Inside Facebook’s war against terrorism

Inside Facebook’s war against terrorism

Over the past few years, Facebook has been trying to answer a difficult question: How do you stop terrorists from spreading their hate online?

The social network, which now has more than 1.9 billion monthly users worldwide. It’s been frequently challenged to stem the flow of content and correspondence from terrorists in recent times, and it’s implemented numerous tactics to address the issue, with varying degrees of success.

Back in 2015, it took down the profile of one of the attackers involved in the San Bernardino shooting as it contained pro-ISIS content. It also said that it restricted the accounts of some pro-Western Ukrainians after they were accused of hate speech that year. These efforts were driven by Facebook’s own content monitoring mechanisms manned by humans, as well as reports from users.

That wasn’t enough to stop the families of three victims in the San Bernardino attack from suing Facebook last month for enabling the terrorists to spread their propaganda and put their loved ones at risk. And in April, the social network came under fire for failing to respond to reports of content depicting gruesome acts of terror by a journalist from The Times who’d set up a fake profile to test the company’s takedown mechanism.

Admittedly, while there’s a responsibility to police content and prevent the spread of hateful messaging, Facebook also has to tread so as to not stifle users’ freedom of speech, become a target for governments who want to censor social media, and invade people’s privacy in this effort.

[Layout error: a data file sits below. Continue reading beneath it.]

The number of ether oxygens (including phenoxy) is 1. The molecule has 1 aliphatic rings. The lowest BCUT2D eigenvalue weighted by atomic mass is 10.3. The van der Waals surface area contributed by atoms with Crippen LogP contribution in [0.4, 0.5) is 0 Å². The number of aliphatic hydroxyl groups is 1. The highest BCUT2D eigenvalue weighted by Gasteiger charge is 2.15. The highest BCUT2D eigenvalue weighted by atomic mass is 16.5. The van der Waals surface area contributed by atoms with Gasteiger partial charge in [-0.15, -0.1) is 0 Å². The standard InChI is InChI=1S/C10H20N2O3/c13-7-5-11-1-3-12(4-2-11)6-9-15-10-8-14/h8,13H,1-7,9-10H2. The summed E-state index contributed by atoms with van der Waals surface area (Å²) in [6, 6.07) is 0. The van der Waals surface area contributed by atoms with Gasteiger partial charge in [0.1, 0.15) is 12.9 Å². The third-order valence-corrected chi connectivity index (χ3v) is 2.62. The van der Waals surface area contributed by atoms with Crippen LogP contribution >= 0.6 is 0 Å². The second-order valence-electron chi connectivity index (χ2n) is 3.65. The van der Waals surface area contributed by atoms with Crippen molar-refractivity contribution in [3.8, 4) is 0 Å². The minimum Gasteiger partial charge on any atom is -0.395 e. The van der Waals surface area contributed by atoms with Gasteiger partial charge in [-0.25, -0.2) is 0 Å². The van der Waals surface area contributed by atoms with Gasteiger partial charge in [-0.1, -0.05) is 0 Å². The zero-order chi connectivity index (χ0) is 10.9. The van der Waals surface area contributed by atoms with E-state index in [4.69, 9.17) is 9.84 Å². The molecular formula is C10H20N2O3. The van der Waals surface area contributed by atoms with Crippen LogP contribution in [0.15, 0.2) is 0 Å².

In February 2016, The Wall Street Journal noted that Facebook had “assembled a team focused on terrorist content and is helping promote “counter speech,” or posts that aim to discredit militant groups like Islamic State.”

Is there a better, faster way of addressing this? Facebook believes that AI can help. For starters, it’s now begun using automated systems to identify photos and videos of terrorists by matching uploaded media against its database of flagged content, and prevents it from spreading across its network.

The company says it’s also attempting to analyze text posts to see if there are messages praising or support terrorist groups, so it can take further action. This is still in the works, and Facebook hopes its algorithms will become more effective as they encounter more data.

It’s also working on ways to identify material related to posts and groups that support terrorism, so as to sniff out clusters of sympathizers. Plus, it’s trying to identify fake accounts created by people who’ve been booted off the platform, so it can stop them in their tracks even if they go by a different name.

These measures are supported by a team of more than 150 experts focused solely on counterterrorism efforts.

That seems like a good start, but there’s clearly a lot more that can be done to quell the rise of terrorism. Last January, a number of top executives from Silicon Valley heavyweights like Apple, Google, Twitter and of course, Facebook, met with senior officials from the White House and US intelligence agencies to look at how they could collaborate to fight this battle together.

The company also partnered with Microsoft, YouTube and Twitter to build a shared database of hashes to accurately and efficiently identify content featuring terrorist imagery on their platforms.

So, what now? While Facebook works on improving its systems, it’s also hoping to crowdsource ideas for other measures it can adopt to tackle hate on its social network. Cleaning up Facebook serves the company’s own interest, but it also clearly will do society some good. Hopefully it’ll be able to leverage new technologies and ideas from smart people around the world to curb the spread of propaganda.

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